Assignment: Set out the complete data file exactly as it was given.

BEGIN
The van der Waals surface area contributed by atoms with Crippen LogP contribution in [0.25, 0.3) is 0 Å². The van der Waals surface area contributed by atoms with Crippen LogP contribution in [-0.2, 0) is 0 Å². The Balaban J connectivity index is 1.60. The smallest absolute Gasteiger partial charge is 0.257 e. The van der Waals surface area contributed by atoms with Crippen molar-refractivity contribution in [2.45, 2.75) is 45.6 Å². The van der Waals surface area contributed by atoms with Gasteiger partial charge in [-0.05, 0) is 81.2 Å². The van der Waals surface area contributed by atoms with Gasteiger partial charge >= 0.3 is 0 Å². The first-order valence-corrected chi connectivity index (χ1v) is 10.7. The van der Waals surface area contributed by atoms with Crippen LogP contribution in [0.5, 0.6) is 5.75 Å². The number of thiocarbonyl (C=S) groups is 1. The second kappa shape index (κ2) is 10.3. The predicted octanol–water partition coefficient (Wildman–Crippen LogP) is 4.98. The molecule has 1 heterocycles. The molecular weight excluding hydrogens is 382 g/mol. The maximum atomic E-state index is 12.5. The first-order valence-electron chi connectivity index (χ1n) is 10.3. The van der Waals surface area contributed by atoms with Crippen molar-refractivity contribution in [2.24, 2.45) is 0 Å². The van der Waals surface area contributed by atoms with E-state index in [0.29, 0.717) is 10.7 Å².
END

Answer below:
The van der Waals surface area contributed by atoms with Crippen LogP contribution in [0.25, 0.3) is 0 Å². The van der Waals surface area contributed by atoms with Crippen LogP contribution in [-0.2, 0) is 0 Å². The Balaban J connectivity index is 1.60. The smallest absolute Gasteiger partial charge is 0.257 e. The van der Waals surface area contributed by atoms with Crippen molar-refractivity contribution in [2.45, 2.75) is 45.6 Å². The van der Waals surface area contributed by atoms with Gasteiger partial charge in [-0.05, 0) is 81.2 Å². The van der Waals surface area contributed by atoms with Gasteiger partial charge >= 0.3 is 0 Å². The first-order valence-corrected chi connectivity index (χ1v) is 10.7. The van der Waals surface area contributed by atoms with Crippen LogP contribution in [0.5, 0.6) is 5.75 Å². The number of thiocarbonyl (C=S) groups is 1. The second kappa shape index (κ2) is 10.3. The predicted octanol–water partition coefficient (Wildman–Crippen LogP) is 4.98. The molecule has 1 heterocycles. The molecular weight excluding hydrogens is 382 g/mol. The maximum atomic E-state index is 12.5. The first-order valence-electron chi connectivity index (χ1n) is 10.3. The van der Waals surface area contributed by atoms with Crippen molar-refractivity contribution in [2.24, 2.45) is 0 Å². The van der Waals surface area contributed by atoms with E-state index in [0.29, 0.717) is 10.7 Å².